Adame named 2023 teacher of the year

Biology teacher honored by colleagues, administrators, students for his hard work, enthusiasm, positivity


Gaby Esquivel

On Friday Dec. 16, advanced and AP biology teacher Gabriel Adame was honored as the 2023 Teacher of the Year. He was honored by principal Nicole Griffith and the assistant principals, as well as his fifth period students who were present for the surprise announcement.

Gaby Esquivel, staff reporter

During an advanced biology lecture, advanced and AP biology teacher, Gabriel Adame asks a challenging question. A student decides to raise their hand despite the difficulty level, answers correctly and Adame smiles. No matter how small a victory, Adame celebrates his students’ success. This positive attitude caused Adame to be named McCallum’s 2023 teacher of the year.

On Friday, Dec. 16, principal Nicole Griffith and the assistant principals traveled to Adame’s door to surprise him with a Teacher of the Year certificate, flowers and a gift card to celebrate his hard work over the course of the year and the faculty verdict that he should be recognized for it. 

The fact that I was chosen by my fellow colleagues, I am at a loss of words for that and I have learned so much here

— Gabriel Adame

Voting and nominations among teachers happened the week prior, leaving three finalists: Adame, English department chair Diana Adamson and English teacher James Hutcheson. Because of his admiration for the two other competitors, Adame was not expecting the award at all.

“Ms. Adamson is incredible,” Adame said. “I look up to her in so many ways, and she is a master at her content. Hutch is an incredible, humble, hardworking guy that would do anything for his kids. Just the fact that I was in the same presence as those two individuals, I was not very much expecting to get this award.”

Both Adamson and Hutcheson expressed congratulations to Adame in email messages to the faculty on Dec. 16, Adamson saying she was honored to be on the same list with Adame and Hutcheson saying he was one of the teachers who nominated Adame for the award.

Adame said he felt grateful that his colleagues thought to nominate and vote for him.

“I am just honored to represent McCallum in any positive facet,” Adame said. “The fact that I was chosen by my fellow colleagues, I am at a loss of words for that and I have learned so much here.”

Adame has been a teacher for eight years and has spent three years teaching at McCallum. However, his education career took a few years to develop fully.

Principal Nicole Griffith and friends crashed Gabe Adame’s fifth-period biology final with some big news. Video by Logan Davis.

“My brother was a math teacher and he got me a gig as an AVID tutor, so I tutored for about five years and I subbed for a couple of years,” Adame said.

Adame taught at a middle school when he first came to Austin and felt homesick being away from his family. But when he arrived at McCallum, his faculty team made him feel more motivated and comfortable.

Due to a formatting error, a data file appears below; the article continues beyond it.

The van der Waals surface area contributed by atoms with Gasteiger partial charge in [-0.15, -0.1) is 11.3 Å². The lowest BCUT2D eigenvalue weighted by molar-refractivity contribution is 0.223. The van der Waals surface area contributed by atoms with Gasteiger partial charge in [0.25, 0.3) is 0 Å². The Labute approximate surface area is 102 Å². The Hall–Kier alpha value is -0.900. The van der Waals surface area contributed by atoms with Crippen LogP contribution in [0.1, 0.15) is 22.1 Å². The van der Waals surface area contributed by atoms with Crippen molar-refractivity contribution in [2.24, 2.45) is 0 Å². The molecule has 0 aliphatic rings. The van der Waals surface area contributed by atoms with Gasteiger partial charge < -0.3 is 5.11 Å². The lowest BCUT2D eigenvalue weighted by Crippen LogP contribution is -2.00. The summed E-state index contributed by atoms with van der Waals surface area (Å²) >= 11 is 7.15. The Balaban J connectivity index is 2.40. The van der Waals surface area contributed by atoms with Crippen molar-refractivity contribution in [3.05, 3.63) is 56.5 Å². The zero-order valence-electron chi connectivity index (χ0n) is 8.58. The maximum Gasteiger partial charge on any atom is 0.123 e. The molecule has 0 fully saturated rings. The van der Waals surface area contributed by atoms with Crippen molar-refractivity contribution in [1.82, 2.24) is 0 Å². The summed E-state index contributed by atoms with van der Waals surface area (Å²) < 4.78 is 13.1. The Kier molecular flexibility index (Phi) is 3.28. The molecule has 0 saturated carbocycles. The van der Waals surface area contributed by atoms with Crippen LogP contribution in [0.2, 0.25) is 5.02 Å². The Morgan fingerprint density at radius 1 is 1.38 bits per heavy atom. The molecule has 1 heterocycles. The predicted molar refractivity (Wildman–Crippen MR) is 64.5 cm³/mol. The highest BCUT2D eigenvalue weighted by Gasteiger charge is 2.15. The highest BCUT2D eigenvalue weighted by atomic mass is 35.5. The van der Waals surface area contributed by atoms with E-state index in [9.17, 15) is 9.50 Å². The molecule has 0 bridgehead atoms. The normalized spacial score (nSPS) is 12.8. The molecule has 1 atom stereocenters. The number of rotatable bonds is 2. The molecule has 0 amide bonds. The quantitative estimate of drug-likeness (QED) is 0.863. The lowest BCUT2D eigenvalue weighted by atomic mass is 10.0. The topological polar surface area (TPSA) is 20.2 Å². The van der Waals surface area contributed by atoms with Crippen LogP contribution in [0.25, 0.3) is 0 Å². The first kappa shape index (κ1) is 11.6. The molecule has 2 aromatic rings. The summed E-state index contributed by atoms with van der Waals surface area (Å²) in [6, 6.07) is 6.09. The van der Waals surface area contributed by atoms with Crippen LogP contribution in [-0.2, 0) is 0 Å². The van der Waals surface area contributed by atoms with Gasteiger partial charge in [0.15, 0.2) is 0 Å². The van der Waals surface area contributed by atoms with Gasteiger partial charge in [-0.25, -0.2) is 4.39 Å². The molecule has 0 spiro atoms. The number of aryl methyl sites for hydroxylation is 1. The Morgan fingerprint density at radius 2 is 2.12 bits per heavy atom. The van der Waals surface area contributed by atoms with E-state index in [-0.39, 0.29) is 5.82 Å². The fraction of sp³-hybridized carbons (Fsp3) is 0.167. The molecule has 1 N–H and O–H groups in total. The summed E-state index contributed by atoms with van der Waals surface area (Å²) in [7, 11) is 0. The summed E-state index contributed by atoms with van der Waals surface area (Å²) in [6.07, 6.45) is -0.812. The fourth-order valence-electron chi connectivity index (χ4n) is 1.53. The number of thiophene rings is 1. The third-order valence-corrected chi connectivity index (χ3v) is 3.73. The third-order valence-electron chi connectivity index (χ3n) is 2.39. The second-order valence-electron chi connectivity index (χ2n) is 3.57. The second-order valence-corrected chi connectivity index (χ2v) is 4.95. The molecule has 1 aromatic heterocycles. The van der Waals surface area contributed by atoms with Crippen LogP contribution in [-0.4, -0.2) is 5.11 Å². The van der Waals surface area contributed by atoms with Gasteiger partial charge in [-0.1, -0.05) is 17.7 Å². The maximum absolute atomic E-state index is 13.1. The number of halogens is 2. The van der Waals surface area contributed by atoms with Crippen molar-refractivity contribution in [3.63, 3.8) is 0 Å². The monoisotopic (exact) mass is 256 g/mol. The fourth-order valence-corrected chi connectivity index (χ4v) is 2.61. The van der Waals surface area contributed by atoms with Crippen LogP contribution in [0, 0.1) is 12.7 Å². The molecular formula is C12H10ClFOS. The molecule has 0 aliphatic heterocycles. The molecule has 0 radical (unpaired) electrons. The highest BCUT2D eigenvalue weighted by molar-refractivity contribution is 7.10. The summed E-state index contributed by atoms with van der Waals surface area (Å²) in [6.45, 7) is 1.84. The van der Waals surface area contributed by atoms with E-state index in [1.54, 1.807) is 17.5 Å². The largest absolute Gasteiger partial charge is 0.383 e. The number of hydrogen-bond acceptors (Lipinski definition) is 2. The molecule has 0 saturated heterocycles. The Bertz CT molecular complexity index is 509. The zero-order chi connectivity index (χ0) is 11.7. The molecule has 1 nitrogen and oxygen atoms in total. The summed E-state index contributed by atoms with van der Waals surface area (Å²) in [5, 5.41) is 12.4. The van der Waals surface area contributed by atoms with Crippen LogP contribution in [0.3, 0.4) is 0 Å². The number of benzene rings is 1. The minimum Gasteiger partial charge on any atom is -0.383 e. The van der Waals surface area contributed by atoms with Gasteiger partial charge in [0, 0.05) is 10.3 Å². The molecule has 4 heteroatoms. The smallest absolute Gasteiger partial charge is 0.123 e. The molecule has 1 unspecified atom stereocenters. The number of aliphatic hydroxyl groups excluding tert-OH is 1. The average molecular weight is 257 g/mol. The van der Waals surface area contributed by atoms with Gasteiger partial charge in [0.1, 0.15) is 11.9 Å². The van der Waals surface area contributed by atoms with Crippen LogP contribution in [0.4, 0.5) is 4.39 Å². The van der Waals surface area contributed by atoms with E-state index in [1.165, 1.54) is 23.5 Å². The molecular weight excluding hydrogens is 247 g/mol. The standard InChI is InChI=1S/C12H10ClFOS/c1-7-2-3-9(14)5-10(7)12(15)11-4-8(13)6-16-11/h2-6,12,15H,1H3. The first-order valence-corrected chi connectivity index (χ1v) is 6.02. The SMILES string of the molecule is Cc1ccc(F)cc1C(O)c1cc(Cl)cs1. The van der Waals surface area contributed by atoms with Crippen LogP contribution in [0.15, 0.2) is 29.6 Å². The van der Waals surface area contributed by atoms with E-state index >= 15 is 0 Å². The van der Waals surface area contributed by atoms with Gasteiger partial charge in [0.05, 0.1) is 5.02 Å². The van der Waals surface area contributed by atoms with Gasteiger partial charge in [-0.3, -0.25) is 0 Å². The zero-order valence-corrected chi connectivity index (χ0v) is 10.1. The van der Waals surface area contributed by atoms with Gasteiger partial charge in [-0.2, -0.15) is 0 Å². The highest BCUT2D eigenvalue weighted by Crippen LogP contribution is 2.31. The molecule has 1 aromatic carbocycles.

“Everyone here is a catalyst to get you where you ought to be,” Adame said. “Seeing how determined and efficient teachers were, trying to get to their level by learning from them.”

During her fifth-period biology class, freshman Lili Escamilla witnessed the teacher-of-the-year ceremony and endorsed the faculty’s decision.

People who work hard should be rewarded with positivity and I can’t think of anyone who is more enthusiastic and happier than Mr. Adame

— Science department chair Niki Sorto

“He deserved the award because of how much his students love him and how good of a teacher he is,” Escamilla said. “He’s just always there when you need him and is always excited to help you and always hypes up the success of his students.”

Though she does admire his teaching skills, she is also aware of the great character Adame possesses.

“He is super kind-hearted and generous,” Escamilla said. “He is an amazing person.”

Freshman Emerson Meritt, another one of Adame’s students, added that she enjoys his company and bright personality.

“He is so sweet to everyone,” Meritt said, “and [he] always makes me laugh.”

Adame said that receiving the award was meaningful because it showed that the faculty appreciated him for who he is.

“That’s the big thing,” Adame said. “It also means that teachers do get an opportunity to be honored and to showcase their accomplishments.”

He added that he has learned a lot by observing teachers who are determined to improve their teaching to be efficient.

“Collaborating with them has been the biggest boost that I’ve had in my career,” he said.

Last year’s teacher of the year, science department chair Niki Sorto agreed with the 2023 decision and thought it was fun to pass the torch to none other than Adame, a fellow science teacher.

“[He] is relaxed and down to earth [and] he is willing to push for more content and rigor,” she said. 

Sorto added that Adame’s personality and willingness to help his students are exemplary.

“People who work hard should be rewarded with positivity, and I can’t think of anyone who is more enthusiastic and happier than Mr. Adame,” Sorto said.